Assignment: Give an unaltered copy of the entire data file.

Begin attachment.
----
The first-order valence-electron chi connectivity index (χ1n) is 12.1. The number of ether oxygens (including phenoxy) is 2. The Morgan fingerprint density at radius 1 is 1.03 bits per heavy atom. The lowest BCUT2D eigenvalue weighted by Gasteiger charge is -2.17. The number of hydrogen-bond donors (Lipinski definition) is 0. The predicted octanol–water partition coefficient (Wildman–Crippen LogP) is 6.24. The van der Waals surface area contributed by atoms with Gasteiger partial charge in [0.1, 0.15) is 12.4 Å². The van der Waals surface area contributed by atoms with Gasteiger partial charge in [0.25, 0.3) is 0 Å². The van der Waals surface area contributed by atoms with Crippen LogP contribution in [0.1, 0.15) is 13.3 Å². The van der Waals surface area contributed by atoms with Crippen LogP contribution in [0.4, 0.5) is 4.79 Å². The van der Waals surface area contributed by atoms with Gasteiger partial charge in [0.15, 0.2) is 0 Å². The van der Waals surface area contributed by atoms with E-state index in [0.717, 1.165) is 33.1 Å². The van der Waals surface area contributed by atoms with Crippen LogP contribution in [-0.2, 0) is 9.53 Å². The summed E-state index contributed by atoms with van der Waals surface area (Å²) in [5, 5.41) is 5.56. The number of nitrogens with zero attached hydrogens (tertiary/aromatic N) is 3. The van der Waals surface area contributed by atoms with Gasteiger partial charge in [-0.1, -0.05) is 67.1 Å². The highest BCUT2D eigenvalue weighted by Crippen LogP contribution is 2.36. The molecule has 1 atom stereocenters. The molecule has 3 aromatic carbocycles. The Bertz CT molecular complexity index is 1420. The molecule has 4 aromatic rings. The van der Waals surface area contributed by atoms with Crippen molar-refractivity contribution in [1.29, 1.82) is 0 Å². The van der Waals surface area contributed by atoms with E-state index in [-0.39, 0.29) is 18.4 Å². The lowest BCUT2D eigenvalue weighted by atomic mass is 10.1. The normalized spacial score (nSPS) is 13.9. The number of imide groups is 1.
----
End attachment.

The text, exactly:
The first-order valence-electron chi connectivity index (χ1n) is 12.1. The number of ether oxygens (including phenoxy) is 2. The Morgan fingerprint density at radius 1 is 1.03 bits per heavy atom. The lowest BCUT2D eigenvalue weighted by Gasteiger charge is -2.17. The number of hydrogen-bond donors (Lipinski definition) is 0. The predicted octanol–water partition coefficient (Wildman–Crippen LogP) is 6.24. The van der Waals surface area contributed by atoms with Gasteiger partial charge in [0.1, 0.15) is 12.4 Å². The van der Waals surface area contributed by atoms with Gasteiger partial charge in [0.25, 0.3) is 0 Å². The van der Waals surface area contributed by atoms with Crippen LogP contribution in [0.1, 0.15) is 13.3 Å². The van der Waals surface area contributed by atoms with Crippen LogP contribution in [0.4, 0.5) is 4.79 Å². The van der Waals surface area contributed by atoms with Gasteiger partial charge in [0.15, 0.2) is 0 Å². The van der Waals surface area contributed by atoms with E-state index in [0.717, 1.165) is 33.1 Å². The van der Waals surface area contributed by atoms with Crippen LogP contribution in [-0.2, 0) is 9.53 Å². The summed E-state index contributed by atoms with van der Waals surface area (Å²) in [5, 5.41) is 5.56. The number of nitrogens with zero attached hydrogens (tertiary/aromatic N) is 3. The van der Waals surface area contributed by atoms with Gasteiger partial charge in [-0.1, -0.05) is 67.1 Å². The highest BCUT2D eigenvalue weighted by Crippen LogP contribution is 2.36. The molecule has 1 atom stereocenters. The molecule has 3 aromatic carbocycles. The Bertz CT molecular complexity index is 1420. The molecule has 4 aromatic rings. The van der Waals surface area contributed by atoms with Crippen molar-refractivity contribution in [1.29, 1.82) is 0 Å². The van der Waals surface area contributed by atoms with E-state index in [-0.39, 0.29) is 18.4 Å². The lowest BCUT2D eigenvalue weighted by atomic mass is 10.1. The normalized spacial score (nSPS) is 13.9. The number of imide groups is 1.